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Hyundai, Cisco team up on connected cars

South Korea’s largest automaker Hyundai Motor and American tech giant Cisco Systems have agreed to cooperate on connected car technologies, the automaker said Tuesday.

The announcement came as Hyundai Motor vice chairman Chung Eui-sun and Cisco Systems CEO Chuck Robbins met in Seoul to discuss the two firms’ future smart car business. 
 
Hyundai Motor vice chairman Chung Eui-sun (third from left) and Cisco Systems CEO Chuck Robbins (fourth from left) pose after a meeting at the carmaker’s headquarters in Seoul on Tuesday. (Hyundai Motor)
Hyundai Motor vice chairman Chung Eui-sun (third from left) and Cisco Systems CEO Chuck Robbins (fourth from left) pose after a meeting at the carmaker’s headquarters in Seoul on Tuesday. (Hyundai Motor)

“Hyundai Motor will provide new values that go beyond our customers’ expectations in safety, quality and security through cooperating with Cisco,” said Chung in a statement.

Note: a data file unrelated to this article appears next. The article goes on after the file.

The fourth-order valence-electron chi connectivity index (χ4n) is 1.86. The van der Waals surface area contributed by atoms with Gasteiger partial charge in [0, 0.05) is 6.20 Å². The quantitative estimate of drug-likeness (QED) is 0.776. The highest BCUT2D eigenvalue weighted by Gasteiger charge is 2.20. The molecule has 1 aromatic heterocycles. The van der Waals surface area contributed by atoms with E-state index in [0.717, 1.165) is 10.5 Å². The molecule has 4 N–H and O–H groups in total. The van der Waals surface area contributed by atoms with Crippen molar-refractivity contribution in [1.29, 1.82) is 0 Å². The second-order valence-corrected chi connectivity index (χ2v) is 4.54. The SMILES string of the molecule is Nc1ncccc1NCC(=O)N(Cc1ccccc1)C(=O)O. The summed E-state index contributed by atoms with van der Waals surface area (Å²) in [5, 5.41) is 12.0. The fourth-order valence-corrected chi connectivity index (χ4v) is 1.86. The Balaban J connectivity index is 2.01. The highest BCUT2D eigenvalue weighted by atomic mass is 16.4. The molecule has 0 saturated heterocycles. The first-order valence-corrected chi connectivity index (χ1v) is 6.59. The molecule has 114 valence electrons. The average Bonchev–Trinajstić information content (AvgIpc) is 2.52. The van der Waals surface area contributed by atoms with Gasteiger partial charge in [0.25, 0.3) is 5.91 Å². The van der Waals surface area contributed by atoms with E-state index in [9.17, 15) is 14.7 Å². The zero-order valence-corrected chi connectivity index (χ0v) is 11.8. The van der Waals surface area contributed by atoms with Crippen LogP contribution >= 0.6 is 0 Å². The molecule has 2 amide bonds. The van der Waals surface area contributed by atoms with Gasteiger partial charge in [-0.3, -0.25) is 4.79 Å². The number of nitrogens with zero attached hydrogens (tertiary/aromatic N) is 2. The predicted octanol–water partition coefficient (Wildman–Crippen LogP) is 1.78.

Robbins said, “Technological innovation through the partnership with Hyundai Motor will create new user experiences and digital disruption in the auto industry.”

Under the agreement, the two companies are set to codevelop “in-vehicle networking solutions” that allow cars to control transmission and data reception.

In-vehicle networking is a key technology for connected cars, as it can offer super-high speed networks for handling massive data, real-time. Earlier this month, Hyundai chose cloud, big data and connected car security as the four core technologies for connected cars -- this includes in-vehicle networking.

Hyundai’s spokesperson said details of the agreement have not been finalized.

Market experts say a partnership with Cisco may be a chance for the industry to revalue Hyundai’s smart technologies, which so far have been somewhat undervalued.

“Hyundai’s advanced driver assistance systems are on par with those of GM and Toyota, but they are undervalued,” said Shin Jung-kwan, an analyst from KB Investment & Securities. “The partnership with Cisco will help spur the company to match the levels of other more advanced global automakers such as BMW and Mercedes-Benz.”

Hyundai previously proved its assistance system by applying the highway driving assistance system to its premium luxury sedan EQ900.

By 2030, the Korean automaker aims to develop completely autonomous vehicles.

“Hyundai, while it has shown much advancement in the area of smart technologies, needs more complex technologies to develop advanced connected cars,” said Song Sun-jae, an analyst from Hana Daetoo Securities. 

By Shin Ji-hye
(shinjh@heraldcorp.com)


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